The images, the stories, the experiences of our seniors during this pandemic are enough to bring a grown man to tears.
In fact, it has.
Even Ontario’s Premier Doug Ford has, at times, become emotional while talking about the conditions in the province’s long-term care facilities. It’s a dire situation right across the country.
No one is doubting the sincerity of every single politician who is expressing frustration and helplessness at the pandemic’s scourge within these facilities. But we do have to question why it took the global crisis, hundreds of deaths and intervention by the armed forces for the message to finally get through: our system is broken.
It’s a message that unions and advocates have been communicating for decades. Long-term care should never have become the hodgepodge of private-public system it is today. This system has allowed for-profit agencies to take significant control, some of them led by politicians like Mike Harris who handed over 68% of 20,000 new spaces created during his tenure to the private sector. Ironically, Harris is now the Chair of the Board of Directors at Chartwell, a private company that runs many long-term care facilities.
Just over a year ago, the head of SEIU Healthcare joined fellow union members and advocates at Queen’s Park to call for better treatment and pay for workers in these facilities, which receive hundreds of millions of dollars from the government. By the way, the CEOs of these facilities have in the past received more than $9.2 million dollars of public money with nary a peep out of the same Premier who is now upset about the state of things.
The expansive growth of the private long-term care industry has led to a further devaluing of care work, and driven down workers’ wages in order to boost corporate and shareholder profits.
What we are witnessing is no accident. The horrific conditions that frontline care workers now describe occurred in spite of repeated warnings that have persisted for years.
Facilities are led by managers and owners who are looking after the bottom line, not the well-being of some of society’s most vulnerable. This has meant that workers are paid very little, forced to take on multiple shifts at different facilities and paid just under full-time hours so owners avoid paying benefits and therefore failing to adequately care for staff who take care of their clients.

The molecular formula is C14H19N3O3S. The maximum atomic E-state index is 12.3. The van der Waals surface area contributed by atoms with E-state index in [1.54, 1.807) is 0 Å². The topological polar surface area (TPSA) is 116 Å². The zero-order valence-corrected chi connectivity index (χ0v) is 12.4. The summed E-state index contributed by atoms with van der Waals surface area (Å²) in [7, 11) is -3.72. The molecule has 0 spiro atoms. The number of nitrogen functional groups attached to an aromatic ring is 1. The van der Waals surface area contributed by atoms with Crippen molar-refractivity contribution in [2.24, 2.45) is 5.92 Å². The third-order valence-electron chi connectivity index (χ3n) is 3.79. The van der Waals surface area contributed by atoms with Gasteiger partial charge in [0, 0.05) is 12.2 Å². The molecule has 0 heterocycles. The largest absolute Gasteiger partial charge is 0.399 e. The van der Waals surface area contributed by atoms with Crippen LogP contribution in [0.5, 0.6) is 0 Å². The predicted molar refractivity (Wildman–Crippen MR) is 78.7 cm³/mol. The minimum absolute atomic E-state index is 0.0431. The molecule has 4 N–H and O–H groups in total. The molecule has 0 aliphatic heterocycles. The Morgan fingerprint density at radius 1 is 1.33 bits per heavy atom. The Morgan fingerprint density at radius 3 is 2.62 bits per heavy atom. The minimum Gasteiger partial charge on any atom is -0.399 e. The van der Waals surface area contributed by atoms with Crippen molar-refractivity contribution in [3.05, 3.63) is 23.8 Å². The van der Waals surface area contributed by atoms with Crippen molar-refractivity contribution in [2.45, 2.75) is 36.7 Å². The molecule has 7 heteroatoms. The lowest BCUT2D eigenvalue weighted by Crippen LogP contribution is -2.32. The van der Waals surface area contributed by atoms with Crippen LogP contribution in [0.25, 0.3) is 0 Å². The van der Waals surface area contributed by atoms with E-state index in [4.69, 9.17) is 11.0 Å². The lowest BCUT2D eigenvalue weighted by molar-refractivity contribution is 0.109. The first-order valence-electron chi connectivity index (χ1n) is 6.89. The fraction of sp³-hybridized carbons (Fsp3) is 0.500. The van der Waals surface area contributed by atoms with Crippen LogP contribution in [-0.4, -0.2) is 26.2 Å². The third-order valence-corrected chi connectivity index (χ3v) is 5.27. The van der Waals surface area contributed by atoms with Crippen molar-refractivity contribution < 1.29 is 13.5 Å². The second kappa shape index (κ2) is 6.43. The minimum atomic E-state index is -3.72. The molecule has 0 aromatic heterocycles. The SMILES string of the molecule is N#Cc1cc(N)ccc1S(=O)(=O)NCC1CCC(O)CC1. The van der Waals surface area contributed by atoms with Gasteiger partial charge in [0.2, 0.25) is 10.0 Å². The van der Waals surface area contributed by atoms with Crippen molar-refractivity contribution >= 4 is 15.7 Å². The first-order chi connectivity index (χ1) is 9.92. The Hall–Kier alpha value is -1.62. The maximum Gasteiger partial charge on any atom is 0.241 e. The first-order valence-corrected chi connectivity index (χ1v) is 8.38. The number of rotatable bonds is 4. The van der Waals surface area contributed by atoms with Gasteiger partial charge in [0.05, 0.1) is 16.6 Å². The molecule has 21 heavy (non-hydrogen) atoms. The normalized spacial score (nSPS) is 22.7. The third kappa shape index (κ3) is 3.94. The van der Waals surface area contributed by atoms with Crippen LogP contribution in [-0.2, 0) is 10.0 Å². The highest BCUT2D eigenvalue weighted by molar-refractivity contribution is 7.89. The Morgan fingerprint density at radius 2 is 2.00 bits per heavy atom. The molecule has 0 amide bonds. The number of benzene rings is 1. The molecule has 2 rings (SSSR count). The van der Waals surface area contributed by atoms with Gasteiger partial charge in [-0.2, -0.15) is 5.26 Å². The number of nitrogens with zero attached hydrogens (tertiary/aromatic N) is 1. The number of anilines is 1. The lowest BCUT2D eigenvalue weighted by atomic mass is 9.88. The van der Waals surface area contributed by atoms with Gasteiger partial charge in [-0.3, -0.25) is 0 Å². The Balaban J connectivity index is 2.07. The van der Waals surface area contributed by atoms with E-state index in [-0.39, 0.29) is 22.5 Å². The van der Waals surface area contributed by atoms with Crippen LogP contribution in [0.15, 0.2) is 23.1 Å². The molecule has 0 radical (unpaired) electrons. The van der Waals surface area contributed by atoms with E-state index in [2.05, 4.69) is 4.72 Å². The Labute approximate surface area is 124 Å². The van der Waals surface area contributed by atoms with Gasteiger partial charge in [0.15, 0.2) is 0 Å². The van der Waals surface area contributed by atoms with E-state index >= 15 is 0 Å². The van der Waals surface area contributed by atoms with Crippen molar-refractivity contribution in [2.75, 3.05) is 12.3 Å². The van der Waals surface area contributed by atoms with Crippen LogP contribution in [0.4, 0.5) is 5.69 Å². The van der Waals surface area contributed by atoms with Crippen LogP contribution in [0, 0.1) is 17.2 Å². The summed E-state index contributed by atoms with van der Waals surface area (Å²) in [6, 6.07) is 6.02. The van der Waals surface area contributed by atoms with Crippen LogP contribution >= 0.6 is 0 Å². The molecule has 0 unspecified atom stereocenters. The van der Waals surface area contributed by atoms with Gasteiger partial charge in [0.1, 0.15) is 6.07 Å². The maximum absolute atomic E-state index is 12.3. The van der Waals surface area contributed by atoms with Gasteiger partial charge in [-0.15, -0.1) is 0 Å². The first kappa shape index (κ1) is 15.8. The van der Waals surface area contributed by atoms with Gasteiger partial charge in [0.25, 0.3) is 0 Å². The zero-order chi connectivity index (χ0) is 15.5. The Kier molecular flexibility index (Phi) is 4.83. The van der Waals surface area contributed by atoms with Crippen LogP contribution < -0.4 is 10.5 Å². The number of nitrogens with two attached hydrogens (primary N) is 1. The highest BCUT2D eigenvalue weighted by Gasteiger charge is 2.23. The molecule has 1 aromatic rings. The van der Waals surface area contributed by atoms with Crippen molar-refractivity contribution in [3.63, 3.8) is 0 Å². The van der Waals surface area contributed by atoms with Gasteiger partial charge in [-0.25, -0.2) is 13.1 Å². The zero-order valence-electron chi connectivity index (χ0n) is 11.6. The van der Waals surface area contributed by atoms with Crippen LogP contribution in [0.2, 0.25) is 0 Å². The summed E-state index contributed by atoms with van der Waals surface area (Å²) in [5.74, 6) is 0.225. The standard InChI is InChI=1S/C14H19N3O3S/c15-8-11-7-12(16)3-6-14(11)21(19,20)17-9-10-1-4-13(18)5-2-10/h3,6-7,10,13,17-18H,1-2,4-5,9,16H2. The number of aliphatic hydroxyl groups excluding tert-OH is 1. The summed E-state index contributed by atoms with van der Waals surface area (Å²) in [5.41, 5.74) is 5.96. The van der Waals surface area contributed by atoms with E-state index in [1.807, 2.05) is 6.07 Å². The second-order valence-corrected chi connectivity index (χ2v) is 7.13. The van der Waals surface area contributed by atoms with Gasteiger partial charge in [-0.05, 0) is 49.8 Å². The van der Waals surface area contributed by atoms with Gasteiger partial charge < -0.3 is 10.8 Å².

“Private, for-profit services are necessarily more fragmented, more prone to closure and focused on making a profit. The research demonstrates that homes run on a for-profit basis tend to have lower staffing levels, more verified complaints and more transfers to hospitals, as well as higher rates for both ulcers and morbidity,” conclude Pat Armstrong, Hugh Armstrong, Jacqueline Choiniere, Ruth Lowndes and James Struthers in a recent research paper titled Re-imagining Long-term Residential Care in the COVID-19 Crisis.
It’s time to fix what is broken. The only way to do that is take immediate steps to make private for-profit long-term care facilities part of the public health care system aligned with the principles of the Canada Health Act.
In fact, it is the exclusion from the Act that has allowed for the proliferation of private for-profit care in our country. We have repeatedly called on the federal and provincial governments to stop the funding cuts and to ameliorate the health care system so every Canadian can access vital health care services based on need, not an ability to pay.
Whether you are worried about a loved one, or whether you or someone you know is one of the invaluable workers caring for Canada’s seniors, this is the solution we need.
Besides, we’re all aging. Someday, it may be one of us on the other side of the window, looking out at a world that failed us.
Unless we act now.
Hassan Yussuff is the president of the Canadian Labour Congress. Follow him on Twitter @Hassan_Yussuff